The Camino de Ronda takes you right along the coast. Photo: Esme Fox

Mont-Rebei Gorge
The Congost de Mont-Rebei gorge is one of the most striking in the whole of Catalonia, where incredible aquamarine waters run between dramatic ravines and lofty cliff tops and vultures soar overhead. It’s a popular route and is moderately challenging with several ascents and dips walking along narrow pathways or staircases clinging to the edge of the rock. It’s situated approximately a three-hour drive west of Barcelona on the border with Aragón. You can choose to hike longer or shorter sections of the route, but the main and most popular part is around 12km there and back.

Hike along the sides of a gorge at Mont Rebei. Photo: Ramon Perucho / Pixabay

Ruta dels 7 Gorgs
Near the small village of Campdevánol​​​ in the province of Girona, close to the foothills of the Pyrenees, you’ll find one of the most thrilling hikes on our list – the route of the seven waterfalls. It’s exactly like it sounds, a hiking route between seven different waterfalls. It’s best to go in summer as you can swim in each of the falls, letting the icy water from the Pyrenees cool you down on those hot Spanish days. It’s a circular route of just 10km, with an extra 6km if you’re walking from Campdevánol​​​ train station, but it could end up taking all day if you plan on swimming in each. The route is relatively easy, but there are some tricky steep parts getting down and up again from some of the waterfalls. Because it’s so popular, the number of people allowed in per day is limited and you must pay an eco-tax fee of €5 per person from June to November.

Take a dip in the Campdevánol waterfalls to cool down. Photo: Alberto-g-rovi / WikiCommons

Camí del Vi
Catalonia’s wine route lies within the Penedès, an area known for producing excellent wines and cavas and home to some of the best wineries in the region. It starts in the town of Vilafranca del Penedès, the capital of the wine region and runs for 3.5km, taking around three hours to complete in total, there and back. From the tourist office, you’ll walk through the town and then out into the vineyards themselves. Along the way are eight different stations where you will learn about wine production and the life cycle of the vine, as well as the different varieties of grapes that grow in the area. There are plenty of bodegas (wineries) near by where you can stop for a drink too.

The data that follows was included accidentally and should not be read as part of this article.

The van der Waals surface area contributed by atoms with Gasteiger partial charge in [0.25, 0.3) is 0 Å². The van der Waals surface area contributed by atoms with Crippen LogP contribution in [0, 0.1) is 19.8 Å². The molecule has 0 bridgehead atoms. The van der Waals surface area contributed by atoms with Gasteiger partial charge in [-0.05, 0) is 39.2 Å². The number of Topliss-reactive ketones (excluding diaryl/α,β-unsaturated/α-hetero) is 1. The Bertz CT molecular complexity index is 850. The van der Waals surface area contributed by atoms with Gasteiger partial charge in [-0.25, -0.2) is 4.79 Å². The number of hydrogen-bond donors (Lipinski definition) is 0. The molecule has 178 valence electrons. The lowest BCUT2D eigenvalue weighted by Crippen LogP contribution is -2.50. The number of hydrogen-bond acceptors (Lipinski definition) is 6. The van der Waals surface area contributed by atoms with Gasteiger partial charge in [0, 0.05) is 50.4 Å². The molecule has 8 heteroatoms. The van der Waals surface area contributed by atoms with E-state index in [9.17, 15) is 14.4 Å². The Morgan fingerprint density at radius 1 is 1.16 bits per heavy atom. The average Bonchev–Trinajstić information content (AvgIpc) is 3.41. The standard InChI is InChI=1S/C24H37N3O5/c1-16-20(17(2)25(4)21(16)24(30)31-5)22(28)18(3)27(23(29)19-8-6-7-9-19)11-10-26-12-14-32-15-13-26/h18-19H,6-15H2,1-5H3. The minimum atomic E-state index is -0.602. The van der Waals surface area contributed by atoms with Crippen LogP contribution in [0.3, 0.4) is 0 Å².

Hike the wine route in Catalonia. Photo: Esme Fox

Ruta de los 7 Lagos del Circ de Colomers
Between the National Park of Aigüestortes and the Vall d’Aran, just went of Andorra in the high Pyrenees lies the route of the seven lakes. It’s a total of 15km, but there are taxis that can take you from the car park to the beginning of the route and back, taking it down to just 7km. One of the most spectacularly beautiful hiking routes, as the name suggests, it passes seven glassy mountain lakes hemmed in by towering peaks and verdant forests. It’s of medium difficulty level, meaning it’s best if you have a bit of experience with hiking in the mountains.  

This hiking route takes you past seven mountain lakes. Photo: rodolfo7 / Pixabay

Ruta por los volcanes de la Garrotxa
Just north of Girona lies La Garrotxa Volcanic Zone Natural Park, which offers one of the best examples of volcanic landscapes on the Iberian Peninsula, featuring 40 ancient volcanic cones and around 20 old lava flows. One of the best ways to explore it is via the various hiking routes throughout the park. The best is the circular hike from La Fageda d’en Jordà to the Santa Margarida volcano and on to El Croscat volcano, which is 12km and takes just over four hours complete.

Hike through the land of ancient volcanoes in La Garrotxa. Photo: Carquinyol / WikiCommons

Subida al Pedraforca
The most challenging hike on our list is the ascent of Mount Pedraforca, located in the high Pyrenees, just below Andorra. It’s one of Catalonia’s most iconic-looking mountains – resembling a pitchfork with a small dip in between two soaring pointed peaks, one measuring 2444m and the other 2506m. The starting points generally begin at the Mirador de Gersolet viewpoint, but there are several routes to reach the top. It takes between five and seven hours to complete, depending on your experience but is best avoided in winter and early spring from December to April when the snow can make it even more difficult.

Challenge yourself with the ascent of Pedraforca. Photo: Josep Monter Martinez / Pixabay

Ruta de Carros de Foc
Another hike within the mighty National Park of Aigüestortes is the grand Carros de Foc or Chariots of Fire. It’s a circular route of 65km and takes between five to seven days to complete between nine different mountain refuges, where you can stay the night. The route is characterised by high mountains and large granite boulders, as well as several sparkling mountain lakes. You’ll need some experience and stamina to complete this one. 

Hike the Ruta de Carros de Foc. Photo: Ferran Ventura / Unsplash